Derrick Shepherd’s comeback bid for the Louisiana House of Representatives suffered a setback Friday when a judge disqualified his candidacy, but his hopes to reclaim his old seat still hang by a thread in the form of an appeal and the judge’s last-minute agreement to let Shepherd’s name stay on the Oct. 24 ballot for a few days.
Shepherd, a former state senator and representative whose 2008 felony conviction and two-year prison term for money laundering seem to prevent him from running for the District 87 seat, was still upbeat despite 24th Judicial District Judge Stephen Enright’s morning ruling to disqualify him.
“I’m optimistic. That’s the best word for it,” Shepherd said, with his appeal and a separate constitutional challenge to the law that prohibits him from running both slated for decisions next week.
“I respect his ruling; I just think he’s incorrect, and I look forward to them hearing the merits of the constitutional argument,” Shepherd said. “I just want to tell everybody who’s praying for me that the fight isn’t over yet.”
Assuming he defies the odds, early indications are that Shepherd’s campaign will focus on a story of redemption and that, rather than run from his admission that he took $140,000 from the sale of fake bonds, he’ll embrace it as a mistake he’s determined to atone for.
Shepherd, who attended Friday’s hearing with several ministers, handed reporters a flier emblazoned with the slogan: “Everyone Deserves a Second Chance.” Across the top was a biblical quote from Matthew 6:15 — “But if you do not forgive others their sins, your Father will not forgive your sins.”
“Look at the back,” Shepherd suggested, revealing images of Michael Vick, Edwin Edwards, Jimmy Swaggart, Bill Clinton, Muhammad Ali and Lazarus, each accompanied by an explanation of how they made good on their second chance.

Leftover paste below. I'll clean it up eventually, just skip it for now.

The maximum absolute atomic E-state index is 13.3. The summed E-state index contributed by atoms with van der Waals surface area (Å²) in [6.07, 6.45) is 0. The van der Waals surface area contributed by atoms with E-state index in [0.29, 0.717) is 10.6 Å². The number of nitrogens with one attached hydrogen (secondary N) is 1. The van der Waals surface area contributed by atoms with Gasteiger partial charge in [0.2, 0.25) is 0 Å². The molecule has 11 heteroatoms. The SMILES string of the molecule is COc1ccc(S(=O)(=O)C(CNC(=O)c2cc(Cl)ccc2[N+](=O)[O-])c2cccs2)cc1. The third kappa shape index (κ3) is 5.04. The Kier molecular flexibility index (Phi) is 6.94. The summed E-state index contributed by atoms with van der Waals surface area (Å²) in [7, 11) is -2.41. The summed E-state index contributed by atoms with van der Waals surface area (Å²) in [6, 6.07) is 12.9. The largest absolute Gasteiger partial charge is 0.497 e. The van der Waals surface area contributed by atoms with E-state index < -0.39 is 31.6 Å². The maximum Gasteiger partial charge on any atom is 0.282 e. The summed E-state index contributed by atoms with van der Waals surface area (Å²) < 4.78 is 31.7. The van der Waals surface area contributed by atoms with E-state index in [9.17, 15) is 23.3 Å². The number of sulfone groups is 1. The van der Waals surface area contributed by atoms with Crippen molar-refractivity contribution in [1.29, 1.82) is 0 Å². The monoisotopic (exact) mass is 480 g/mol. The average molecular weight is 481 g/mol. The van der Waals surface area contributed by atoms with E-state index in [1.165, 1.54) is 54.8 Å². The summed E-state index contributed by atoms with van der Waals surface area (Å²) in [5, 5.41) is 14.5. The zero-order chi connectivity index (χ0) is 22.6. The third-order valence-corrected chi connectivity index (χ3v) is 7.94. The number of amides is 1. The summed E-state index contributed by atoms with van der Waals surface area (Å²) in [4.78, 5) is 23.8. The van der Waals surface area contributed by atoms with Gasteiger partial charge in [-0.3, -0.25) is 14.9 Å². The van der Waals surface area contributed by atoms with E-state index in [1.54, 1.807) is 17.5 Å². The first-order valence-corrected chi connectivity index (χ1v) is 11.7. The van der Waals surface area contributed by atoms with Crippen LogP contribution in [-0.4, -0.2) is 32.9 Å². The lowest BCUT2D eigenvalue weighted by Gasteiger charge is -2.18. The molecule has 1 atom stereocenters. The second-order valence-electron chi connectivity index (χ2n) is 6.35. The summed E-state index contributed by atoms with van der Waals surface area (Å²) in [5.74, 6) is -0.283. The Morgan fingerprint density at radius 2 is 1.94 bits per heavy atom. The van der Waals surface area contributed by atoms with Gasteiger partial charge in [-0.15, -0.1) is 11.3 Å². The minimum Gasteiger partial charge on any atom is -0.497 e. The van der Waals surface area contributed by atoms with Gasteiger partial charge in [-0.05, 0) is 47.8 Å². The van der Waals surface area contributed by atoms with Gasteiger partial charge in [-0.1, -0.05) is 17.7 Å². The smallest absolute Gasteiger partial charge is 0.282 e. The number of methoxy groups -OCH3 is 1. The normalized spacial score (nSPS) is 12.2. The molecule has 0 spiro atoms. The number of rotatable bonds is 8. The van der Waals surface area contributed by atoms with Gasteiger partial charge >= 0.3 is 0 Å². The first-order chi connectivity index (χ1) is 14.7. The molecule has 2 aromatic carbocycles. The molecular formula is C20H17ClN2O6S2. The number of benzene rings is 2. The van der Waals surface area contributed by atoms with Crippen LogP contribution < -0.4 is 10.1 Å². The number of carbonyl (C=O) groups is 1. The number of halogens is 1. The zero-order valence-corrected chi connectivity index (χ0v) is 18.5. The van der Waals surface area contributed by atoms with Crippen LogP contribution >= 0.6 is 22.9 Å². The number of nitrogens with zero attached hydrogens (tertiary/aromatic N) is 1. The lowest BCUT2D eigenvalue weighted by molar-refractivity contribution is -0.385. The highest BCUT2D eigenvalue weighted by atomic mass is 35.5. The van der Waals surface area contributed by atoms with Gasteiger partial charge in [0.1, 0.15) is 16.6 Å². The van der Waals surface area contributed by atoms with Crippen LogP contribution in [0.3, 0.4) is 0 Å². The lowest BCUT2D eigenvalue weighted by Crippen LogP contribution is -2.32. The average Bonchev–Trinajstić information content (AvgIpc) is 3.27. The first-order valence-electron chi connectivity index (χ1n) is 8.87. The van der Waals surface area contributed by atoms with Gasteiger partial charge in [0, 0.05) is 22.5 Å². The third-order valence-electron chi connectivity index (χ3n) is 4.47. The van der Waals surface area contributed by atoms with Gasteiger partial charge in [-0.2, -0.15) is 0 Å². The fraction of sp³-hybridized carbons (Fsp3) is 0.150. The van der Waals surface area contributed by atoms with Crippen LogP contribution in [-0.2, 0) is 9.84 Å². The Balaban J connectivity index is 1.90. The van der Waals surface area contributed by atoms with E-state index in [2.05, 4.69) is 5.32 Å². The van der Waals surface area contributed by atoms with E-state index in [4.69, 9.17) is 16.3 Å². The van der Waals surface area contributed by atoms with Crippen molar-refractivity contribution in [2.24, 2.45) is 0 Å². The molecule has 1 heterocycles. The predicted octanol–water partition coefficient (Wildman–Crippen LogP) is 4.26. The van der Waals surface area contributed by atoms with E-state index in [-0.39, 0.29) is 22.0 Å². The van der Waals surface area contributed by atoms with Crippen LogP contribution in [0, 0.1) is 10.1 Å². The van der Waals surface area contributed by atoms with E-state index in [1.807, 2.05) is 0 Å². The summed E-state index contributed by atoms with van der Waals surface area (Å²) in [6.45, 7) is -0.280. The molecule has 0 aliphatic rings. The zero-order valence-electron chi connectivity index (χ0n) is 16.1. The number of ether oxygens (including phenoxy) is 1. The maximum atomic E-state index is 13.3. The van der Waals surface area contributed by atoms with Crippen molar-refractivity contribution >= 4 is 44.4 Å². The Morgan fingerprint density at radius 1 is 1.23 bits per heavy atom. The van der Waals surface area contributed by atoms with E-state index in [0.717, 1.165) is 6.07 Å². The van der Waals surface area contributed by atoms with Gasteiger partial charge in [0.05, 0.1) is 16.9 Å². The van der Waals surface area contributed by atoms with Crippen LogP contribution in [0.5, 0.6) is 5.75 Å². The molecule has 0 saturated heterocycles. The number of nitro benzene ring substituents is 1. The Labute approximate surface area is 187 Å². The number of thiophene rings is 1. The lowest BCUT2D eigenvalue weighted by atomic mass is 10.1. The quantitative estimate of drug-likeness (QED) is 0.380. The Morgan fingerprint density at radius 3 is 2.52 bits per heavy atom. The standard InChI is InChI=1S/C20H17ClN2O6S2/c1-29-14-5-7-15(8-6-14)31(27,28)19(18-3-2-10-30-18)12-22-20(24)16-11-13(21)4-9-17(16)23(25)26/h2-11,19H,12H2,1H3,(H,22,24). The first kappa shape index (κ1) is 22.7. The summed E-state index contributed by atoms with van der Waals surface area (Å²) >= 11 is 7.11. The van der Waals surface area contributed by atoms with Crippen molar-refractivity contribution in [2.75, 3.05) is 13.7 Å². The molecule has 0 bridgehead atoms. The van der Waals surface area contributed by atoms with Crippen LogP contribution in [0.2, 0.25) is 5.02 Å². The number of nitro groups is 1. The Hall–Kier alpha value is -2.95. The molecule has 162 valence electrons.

The nature of each example’s fall from grace varies — Ali’s conscientious objection to the Vietnam War is arguably a far cry from football star Vick’s dogfighting days or evangelist Swaggart’s consorting with prostitutes — but Shepherd said he thinks voters will connect to his message of not letting a mistake hold you back.
“Everybody can relate to that,” he said, adding that his candidacy could serve as an inspiration “for all the other people out there who need a second chance.”
Before that’s even a possibility, though, Shepherd and his attorneys will need better luck at the hearings scheduled for next week.
Enright’s Friday ruling didn’t deal with Shepherd’s contention that the 1997 state constitutional amendment that made it illegal for convicted felons to run for office for 15 years after completing their sentence was missing a provision passed by the Legislature and is therefore null and void.
It didn’t even deal with whether his challenge to the amendment’s validity deserves to be fast-tracked because of the election or whether — as attorneys for the Jefferson Parish District Attorney’s Office and the state Attorney General’s Office contend — it should follow the traditional legal process, which would rule out a decision in time for Shepherd to run in this fall’s election.
Instead, Enright confirmed with a conference call that the AG’s Office hadn’t been served in time for a fair proceeding and swiftly ruled in favor of the challenge to Shepherd’s candidacy, based on the way the constitution now reads.
On Tuesday, a state district judge in Baton Rouge will hold a hearing on whether to strike down the constitutional provision, while Shepherd’s appeal of Friday’s ruling, which will be taken up by the state 5th Circuit Court of Appeal by Wednesday, will revisit the state’s challenge to his candidacy and the appropriate timetable for deciding it.
If that appeal is unsuccessful, a stay Enright put on his order removing Shepherd’s name from the ballot will be lifted, and the race to represent Harvey, Marrero and the Woodmere subdivision in the Legislature will be down to two candidates: incumbent Ebony Woodruff and Rodney Lyons Sr.
And Shepherd will have to wait for another day to join the ranks of Lazarus, Ali, Vick and Clinton.
Follow Chad Calder on Twitter, @Chad_Calder.